• Featured Brands: Wilder California


    We can't get enough of these pretty pastel prints from Wilder California. Here, we speak to founder and photographer Jane Wilder about where she draws her inspiration, her California roots, and her secrets for decorating the perfect minimal home.



    Can you tell us a little about yourself and where you're from?
    I am a visual artist from the San Francisco Bay Area. I have always been intrigued by the beauty and diversity of the California landscape. My goal is to make work that brings that beauty and diversity into the home. I have always been inspired by the natural world and the visual arts and was lucky to grow up in a home where pursuing that was encouraged. So many of the treasures of our area are in danger and are being threatened by things like our current drought, overpopulation, misuse of natural resources, and lack of awareness of how we affect the planet, which is why I donate 10% of my proceeds from Wilder California to National and California State Parks.

    How and when did you start your line?
    About a year ago, I decided to start making a series of photographs that were much more closely related to the landscape I know so well and through that Wilder California started to take shape.



    Was your aesthetic always similar to what it is now or has it changed over the years?
    I have actually always been drawn to simpler visual aesthetics and limited color palettes as I've always believed that simplicity has the ability to evoke profound feeling and gives one the space to meditate on the details of the natural world.

    What made you decide to focus on the cactus and palm tree so heavily? Do you think you'll ever branch into other plant life?
    Both the beaches and the deserts of California are places I have taken refuge in and I consider them to be some of California's most sacred spaces. So naturally, I was drawn to the simple, clean lines of the botanicals I have encountered in these sacred refuges. While other types of plant life find their way into my work, the cactus and the palm tree are so strongly symbolic of California to me and I never get tired of looking at them because they are so pretty!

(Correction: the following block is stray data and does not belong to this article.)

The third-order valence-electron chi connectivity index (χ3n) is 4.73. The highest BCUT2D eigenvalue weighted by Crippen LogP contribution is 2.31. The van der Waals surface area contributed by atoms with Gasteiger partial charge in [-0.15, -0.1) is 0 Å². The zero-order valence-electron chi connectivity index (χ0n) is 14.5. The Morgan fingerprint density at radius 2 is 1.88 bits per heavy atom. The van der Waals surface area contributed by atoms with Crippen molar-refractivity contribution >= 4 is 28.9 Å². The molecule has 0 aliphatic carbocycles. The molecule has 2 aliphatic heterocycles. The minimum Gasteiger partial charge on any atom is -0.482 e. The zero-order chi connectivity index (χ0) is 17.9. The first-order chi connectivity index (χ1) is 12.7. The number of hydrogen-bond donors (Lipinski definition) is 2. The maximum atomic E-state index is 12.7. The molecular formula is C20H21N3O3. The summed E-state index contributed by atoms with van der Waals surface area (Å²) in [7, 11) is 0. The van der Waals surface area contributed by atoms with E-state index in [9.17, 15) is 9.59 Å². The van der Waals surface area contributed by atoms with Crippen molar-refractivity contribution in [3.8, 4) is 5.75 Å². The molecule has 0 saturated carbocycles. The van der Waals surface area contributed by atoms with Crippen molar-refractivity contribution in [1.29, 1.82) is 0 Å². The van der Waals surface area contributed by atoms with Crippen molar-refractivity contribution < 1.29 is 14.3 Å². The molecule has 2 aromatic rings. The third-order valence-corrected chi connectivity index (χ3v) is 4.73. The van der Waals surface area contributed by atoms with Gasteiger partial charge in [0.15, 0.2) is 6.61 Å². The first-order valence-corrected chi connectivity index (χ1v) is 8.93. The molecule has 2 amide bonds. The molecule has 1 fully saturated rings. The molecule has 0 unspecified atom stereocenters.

Can you tell us what your home decor is like? What "look" are you going for when picking out decorations.
    With the reality of small spaces in the Bay Area, I think it is so important to bring the "outside" in and use as many natural forms and textures like plants, wood, and stones to warm and brighten the space while leaving room for lots of light in order to reflect the beauty of the world outside. I like to keep my space organized and clean so it's important to me to use that valuable real estate to support as many California artists and artisans as I can by mostly using simple, handmade items in my decorating.



    Do you have any tips for someone trying to decorate more minimally?
    In a minimal space, one of the most important things to me is maximizing the natural light by using a lighter, subdued color palette. If someone doesn't have a lot of natural light, it is even more important because you don't want your space to compete with the light, you want to reflect and extend it. In especially tough spaces without windows, I've found it is really helpful to use wall pieces that focus on light or nature in order to brighten the room and bring those natural forms inside.

    Can you tell us a few things you're interested in right now?
    The book The Secret Life of Plants, the writings of Carlos Castaneda and the poet Gary Snyder, all books by Rebecca Solnit, all books by Joan Didion, Wendell Berry's take on the environment, Krishnamurti's Think On These Things, my tomato garden, the Egyptian collections in various museums, collecting local rocks and gemstones, and the recipes from Ashley Neese's blog.


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